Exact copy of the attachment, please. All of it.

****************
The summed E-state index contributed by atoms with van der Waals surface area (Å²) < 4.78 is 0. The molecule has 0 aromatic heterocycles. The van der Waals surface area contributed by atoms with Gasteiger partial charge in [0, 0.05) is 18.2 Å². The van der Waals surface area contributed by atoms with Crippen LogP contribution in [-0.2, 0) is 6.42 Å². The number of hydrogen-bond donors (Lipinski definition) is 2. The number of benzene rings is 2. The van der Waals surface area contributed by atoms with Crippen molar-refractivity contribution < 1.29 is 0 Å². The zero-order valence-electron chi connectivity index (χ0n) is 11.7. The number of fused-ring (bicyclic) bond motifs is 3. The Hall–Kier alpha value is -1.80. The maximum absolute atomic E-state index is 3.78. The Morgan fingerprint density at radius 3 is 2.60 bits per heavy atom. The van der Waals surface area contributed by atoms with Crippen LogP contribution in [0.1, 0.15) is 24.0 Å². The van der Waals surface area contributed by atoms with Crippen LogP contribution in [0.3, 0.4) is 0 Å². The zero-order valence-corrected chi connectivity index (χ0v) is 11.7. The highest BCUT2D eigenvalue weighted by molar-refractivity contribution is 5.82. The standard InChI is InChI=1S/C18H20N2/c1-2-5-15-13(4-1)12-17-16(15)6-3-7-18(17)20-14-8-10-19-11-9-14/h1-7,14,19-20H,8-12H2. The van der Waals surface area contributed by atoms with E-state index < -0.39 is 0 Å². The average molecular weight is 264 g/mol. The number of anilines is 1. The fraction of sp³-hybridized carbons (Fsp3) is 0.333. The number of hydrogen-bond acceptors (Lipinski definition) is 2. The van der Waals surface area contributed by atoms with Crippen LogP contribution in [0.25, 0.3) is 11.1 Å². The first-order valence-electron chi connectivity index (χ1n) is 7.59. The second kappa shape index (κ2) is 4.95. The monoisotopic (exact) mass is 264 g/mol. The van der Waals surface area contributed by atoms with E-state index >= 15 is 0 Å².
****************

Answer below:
The summed E-state index contributed by atoms with van der Waals surface area (Å²) < 4.78 is 0. The molecule has 0 aromatic heterocycles. The van der Waals surface area contributed by atoms with Gasteiger partial charge in [0, 0.05) is 18.2 Å². The van der Waals surface area contributed by atoms with Crippen LogP contribution in [-0.2, 0) is 6.42 Å². The number of hydrogen-bond donors (Lipinski definition) is 2. The number of benzene rings is 2. The van der Waals surface area contributed by atoms with Crippen molar-refractivity contribution < 1.29 is 0 Å². The zero-order valence-electron chi connectivity index (χ0n) is 11.7. The number of fused-ring (bicyclic) bond motifs is 3. The Hall–Kier alpha value is -1.80. The maximum absolute atomic E-state index is 3.78. The Morgan fingerprint density at radius 3 is 2.60 bits per heavy atom. The van der Waals surface area contributed by atoms with Crippen LogP contribution in [0.1, 0.15) is 24.0 Å². The van der Waals surface area contributed by atoms with Crippen LogP contribution in [0.3, 0.4) is 0 Å². The zero-order valence-corrected chi connectivity index (χ0v) is 11.7. The highest BCUT2D eigenvalue weighted by molar-refractivity contribution is 5.82. The standard InChI is InChI=1S/C18H20N2/c1-2-5-15-13(4-1)12-17-16(15)6-3-7-18(17)20-14-8-10-19-11-9-14/h1-7,14,19-20H,8-12H2. The van der Waals surface area contributed by atoms with E-state index < -0.39 is 0 Å². The average molecular weight is 264 g/mol. The number of anilines is 1. The fraction of sp³-hybridized carbons (Fsp3) is 0.333. The number of hydrogen-bond acceptors (Lipinski definition) is 2. The van der Waals surface area contributed by atoms with Crippen LogP contribution in [0.25, 0.3) is 11.1 Å². The first-order valence-electron chi connectivity index (χ1n) is 7.59. The second kappa shape index (κ2) is 4.95. The monoisotopic (exact) mass is 264 g/mol. The van der Waals surface area contributed by atoms with E-state index >= 15 is 0 Å².